Borderline personality disorder is a mental health disorder that impacts a person’s ability to regulate their emotions. This emotional dysregulation can lead to impulsivity, a pattern of unstable and high-conflict relationships and negative self-image issues that impacts functioning in everyday life. Often people with BPD have intense fears of abandonment, chronic feelings of emptiness or dissociation and engage in maladaptive coping skills.
DBT is an evidence-based treatment that helps individuals build awareness of their present situation, triggers and emotional state and teaches individuals skills to manage intense behaviours, improve relationships and replace maladaptive coping skills. CBT can also help individuals with BPD change negative core beliefs or thoughts which can help reduce unhelpful behaviours and improves relationships with others. CBT may help individuals build skills to better cope with mood swings and anxiety symptoms.
Trauma is an emotional response following exposure to an incident or series of events that are emotionally disturbing or life-threatening. Trauma can have long-lasting effects on an individual’s mental, physical, social, emotional, and/or spiritual well-being and negatively impact daily functioning. Individuals exposed to trauma may experience short terms effects like shock, anger, and denial and long-term effects like flashbacks, unpredictable emotions, strained relationships and physical symptoms like nausea and headaches. These feelings are normal, and some people can move on from a traumatic event without experiencing adverse reactions, while others may have difficulty functioning in everyday life and may benefit from therapy.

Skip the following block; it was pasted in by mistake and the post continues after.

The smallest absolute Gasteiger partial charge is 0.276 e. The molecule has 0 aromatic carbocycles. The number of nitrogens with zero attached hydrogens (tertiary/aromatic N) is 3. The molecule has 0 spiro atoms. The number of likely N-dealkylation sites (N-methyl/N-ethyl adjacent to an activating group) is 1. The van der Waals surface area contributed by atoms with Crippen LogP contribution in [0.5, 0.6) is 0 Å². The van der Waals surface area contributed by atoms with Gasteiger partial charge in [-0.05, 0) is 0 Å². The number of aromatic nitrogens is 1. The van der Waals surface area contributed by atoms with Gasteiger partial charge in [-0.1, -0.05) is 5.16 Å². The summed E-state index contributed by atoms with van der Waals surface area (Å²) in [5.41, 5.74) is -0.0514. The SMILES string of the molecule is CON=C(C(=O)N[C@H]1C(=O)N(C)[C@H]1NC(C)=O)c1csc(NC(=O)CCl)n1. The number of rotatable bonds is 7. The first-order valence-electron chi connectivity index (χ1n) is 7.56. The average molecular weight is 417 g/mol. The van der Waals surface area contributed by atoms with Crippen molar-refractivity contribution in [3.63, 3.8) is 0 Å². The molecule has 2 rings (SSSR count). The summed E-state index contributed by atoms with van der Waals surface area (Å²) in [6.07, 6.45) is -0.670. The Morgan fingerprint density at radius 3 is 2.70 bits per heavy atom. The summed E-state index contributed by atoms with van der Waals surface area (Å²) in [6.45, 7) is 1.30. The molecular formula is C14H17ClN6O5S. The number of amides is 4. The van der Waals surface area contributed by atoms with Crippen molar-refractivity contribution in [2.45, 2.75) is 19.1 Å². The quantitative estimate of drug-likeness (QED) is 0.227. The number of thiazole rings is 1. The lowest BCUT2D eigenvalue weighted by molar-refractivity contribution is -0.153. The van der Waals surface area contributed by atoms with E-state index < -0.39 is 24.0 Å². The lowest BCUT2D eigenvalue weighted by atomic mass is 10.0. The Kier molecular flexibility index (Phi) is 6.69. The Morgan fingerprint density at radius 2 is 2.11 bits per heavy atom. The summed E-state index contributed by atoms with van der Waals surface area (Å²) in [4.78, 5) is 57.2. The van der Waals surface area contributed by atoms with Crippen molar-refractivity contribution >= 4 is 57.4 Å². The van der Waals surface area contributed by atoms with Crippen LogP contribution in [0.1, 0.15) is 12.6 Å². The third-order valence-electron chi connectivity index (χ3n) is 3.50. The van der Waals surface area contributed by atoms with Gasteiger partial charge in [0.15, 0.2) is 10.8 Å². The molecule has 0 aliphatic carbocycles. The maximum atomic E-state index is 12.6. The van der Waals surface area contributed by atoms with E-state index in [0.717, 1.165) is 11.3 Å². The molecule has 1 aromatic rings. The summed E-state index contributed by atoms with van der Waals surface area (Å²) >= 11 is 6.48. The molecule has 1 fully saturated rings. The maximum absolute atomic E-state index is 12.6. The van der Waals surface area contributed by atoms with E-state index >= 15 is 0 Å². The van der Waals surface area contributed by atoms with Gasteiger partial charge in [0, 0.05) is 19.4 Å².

Therapy can help individuals overcome the emotional and mental health consequences of a traumatic event. Trauma-informed Cognitive Behaviour Therapy can help individuals reframe the distorted or upsetting beliefs related to the trauma and provide a supportive environment in which individuals can learn coping skills to overcome their symptoms. Psychodynamic therapy can help people build insight into the unconscious and maladaptive coping mechanisms they have developed to protect themselves from the impacts of trauma. With this new insight, individuals can develop more adaptive coping mechanisms and assign new meaning to their experiences that are no longer impacted by the trauma.
Addiction refers to any behaviour (e.g. substance use, gambling, gaming) that is out of control and leads to negative consequences in an individual’s life. Addiction can also be used to explain the experience of withdrawal, which an individual experiences when a substance or behaviour is stopped. Often addiction is defined by the presence of the 4 Cs which includes a craving towards the behaviour, a loss of control and increased frequency of use, a compulsion to use and use despite consequences. Addiction can have negative impacts on an individual’s work, physical and mental health, daily functioning, and relationships.
There is no “one-size-fits-all” approach to treatment and an individual’s treatment may depend on the type and severity of addiction and their motivation to change. I often use a harm-reduction approach which teaches people safer ways to use or ways to minimize the consequences of addiction in their life. Motivational Interviewing can also help individuals increase their motivation to change by exploring ambivalent behaviours and overcoming any fears of change. MI is a person-centred approach that ultimately helps individuals figure out what they want and helps them achieve their goals.